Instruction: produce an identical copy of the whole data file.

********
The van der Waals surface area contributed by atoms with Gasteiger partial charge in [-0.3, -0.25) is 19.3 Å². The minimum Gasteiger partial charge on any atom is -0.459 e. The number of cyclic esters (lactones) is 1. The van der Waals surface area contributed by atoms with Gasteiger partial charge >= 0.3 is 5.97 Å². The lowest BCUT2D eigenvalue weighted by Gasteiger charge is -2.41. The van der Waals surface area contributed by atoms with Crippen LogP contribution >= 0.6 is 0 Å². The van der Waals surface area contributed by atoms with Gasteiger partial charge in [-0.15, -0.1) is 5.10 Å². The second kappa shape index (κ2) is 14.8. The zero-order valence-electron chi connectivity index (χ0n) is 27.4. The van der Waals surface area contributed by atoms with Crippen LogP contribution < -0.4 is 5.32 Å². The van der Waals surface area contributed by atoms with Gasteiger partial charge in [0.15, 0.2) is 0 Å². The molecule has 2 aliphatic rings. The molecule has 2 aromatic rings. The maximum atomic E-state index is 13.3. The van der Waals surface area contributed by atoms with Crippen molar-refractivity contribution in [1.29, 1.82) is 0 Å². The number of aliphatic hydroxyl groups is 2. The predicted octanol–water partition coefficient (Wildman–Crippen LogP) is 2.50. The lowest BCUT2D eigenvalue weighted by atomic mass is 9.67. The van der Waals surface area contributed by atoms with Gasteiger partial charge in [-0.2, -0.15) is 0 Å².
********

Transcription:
The van der Waals surface area contributed by atoms with Gasteiger partial charge in [-0.3, -0.25) is 19.3 Å². The minimum Gasteiger partial charge on any atom is -0.459 e. The number of cyclic esters (lactones) is 1. The van der Waals surface area contributed by atoms with Gasteiger partial charge >= 0.3 is 5.97 Å². The lowest BCUT2D eigenvalue weighted by Gasteiger charge is -2.41. The van der Waals surface area contributed by atoms with Crippen LogP contribution >= 0.6 is 0 Å². The van der Waals surface area contributed by atoms with Gasteiger partial charge in [-0.15, -0.1) is 5.10 Å². The second kappa shape index (κ2) is 14.8. The zero-order valence-electron chi connectivity index (χ0n) is 27.4. The van der Waals surface area contributed by atoms with Crippen LogP contribution < -0.4 is 5.32 Å². The van der Waals surface area contributed by atoms with Gasteiger partial charge in [0.15, 0.2) is 0 Å². The molecule has 2 aliphatic rings. The molecule has 2 aromatic rings. The maximum atomic E-state index is 13.3. The van der Waals surface area contributed by atoms with Crippen molar-refractivity contribution in [1.29, 1.82) is 0 Å². The number of aliphatic hydroxyl groups is 2. The predicted octanol–water partition coefficient (Wildman–Crippen LogP) is 2.50. The lowest BCUT2D eigenvalue weighted by atomic mass is 9.67. The van der Waals surface area contributed by atoms with Gasteiger partial charge in [-0.2, -0.15) is 0 Å².